CNET también está disponible en español.

Ir a español

Don't show this again

Christmas Gift Guide
Mobile

Mining Java's developers

Sprint, RIM and Motorola intensify their hunt for Java software developers who can create new programs for wireless phones and pagers.

Sprint, Research In Motion and Motorola intensified their hunt Monday for Java software developers to create new things for wireless phones and pagers to do.

All three companies unveiled new or updated versions of "toolkits" which provide the technical detail needed so Java software creators can write programs for phones and pagers that the three companies sell.

Java is a software language that lets different types of computers or cell phones communicate with each other. The version of Java in a cell phone also lets a phone owner download different software programs over the air.

The announcements, made Monday at the JavaOne conference, highlight the importance the wireless industry is putting on Java. Carriers have spent billions of dollars expanding their networks and are looking at new ways of making money. The carriers hope to sell downloads, such as new games, to cell phone owners, and Java is the software they're using to make it possible.

Nextel Communications already sells Java phones and has scores of different programs that consumers can download for a fee. Sprint and other carriers plan to follow suit in coming months with more phones and complex programs such as multiple-player games and accessing corporate databases on the fly.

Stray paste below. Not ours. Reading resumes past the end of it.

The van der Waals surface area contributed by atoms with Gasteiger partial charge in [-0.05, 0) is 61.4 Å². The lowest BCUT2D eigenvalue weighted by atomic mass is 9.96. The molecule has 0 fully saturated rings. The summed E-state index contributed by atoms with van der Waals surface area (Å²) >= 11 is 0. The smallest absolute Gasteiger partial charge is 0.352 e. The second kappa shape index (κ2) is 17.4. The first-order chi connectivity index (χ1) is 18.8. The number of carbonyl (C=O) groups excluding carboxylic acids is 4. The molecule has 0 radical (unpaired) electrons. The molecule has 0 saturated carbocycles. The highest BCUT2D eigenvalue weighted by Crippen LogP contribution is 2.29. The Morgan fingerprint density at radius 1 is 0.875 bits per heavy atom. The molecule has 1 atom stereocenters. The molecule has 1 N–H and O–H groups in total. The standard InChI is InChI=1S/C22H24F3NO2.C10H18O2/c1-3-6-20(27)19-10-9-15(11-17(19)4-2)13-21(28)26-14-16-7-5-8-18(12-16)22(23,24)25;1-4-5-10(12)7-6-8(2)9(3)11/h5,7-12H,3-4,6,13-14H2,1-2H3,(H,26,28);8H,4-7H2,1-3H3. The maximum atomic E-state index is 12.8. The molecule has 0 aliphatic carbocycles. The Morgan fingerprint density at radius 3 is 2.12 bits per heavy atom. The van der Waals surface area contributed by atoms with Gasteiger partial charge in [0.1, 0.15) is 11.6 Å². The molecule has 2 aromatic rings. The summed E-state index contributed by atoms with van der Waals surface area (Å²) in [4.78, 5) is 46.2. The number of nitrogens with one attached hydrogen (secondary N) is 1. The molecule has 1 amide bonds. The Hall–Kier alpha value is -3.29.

Success or failure of this Java-powered effort ultimately falls on the wireless carriers that own and manage the networks these devices work on, analysts say, as opposed to Sun Microsystems, which controls the rights to use Java.

"Carriers have most on the line because they are the ones who own the network," said IDC wireless analyst Keith Waryas. "Without the network, every device is dumb. Carriers will be the ones who really push this market."

Nextel was the first to sell Java phones in the United States. On Monday, the company said it plans to sell a color-screen Java phone, which will also be the first of its kind in the United States.

The color phone, available this summer, is made by Motorola, which released a new version of its toolkit for Java software writers on Monday.

Also on Monday, Motorola unveiled new Java cell phone software programs, including "Digital Cyclone," which sends weather conditions, a nine-hour or seven-day forecast, and notifications regarding severe weather to Motorola cell phones.

Sprint plans to sell Java phones in the next few months. The company on Monday released a wireless toolkit to prepare for the launch this summer of a faster phone network capable of downloading information at the speed of a regular dial-up Internet connection.

RIM put Java into the latest version of its BlackBerry pager, which is being sold by VoiceStream Wireless and will soon be offered by AT&T Wireless. Hutchison Telecommunications will sell the new BlackBerry in Hong Kong.

The 5810, which costs about $500, is initially being sold only to corporate customers.

VoiceStream Wireless is offering the 5810 with new service designed specifically for corporate environments using Microsoft Exchange or Lotus Domino. For $40 a month, customers can get voice service, unlimited e-mails and a megabyte of data to download. For another $5, consumers can get AOL Messenger or other types of text messages.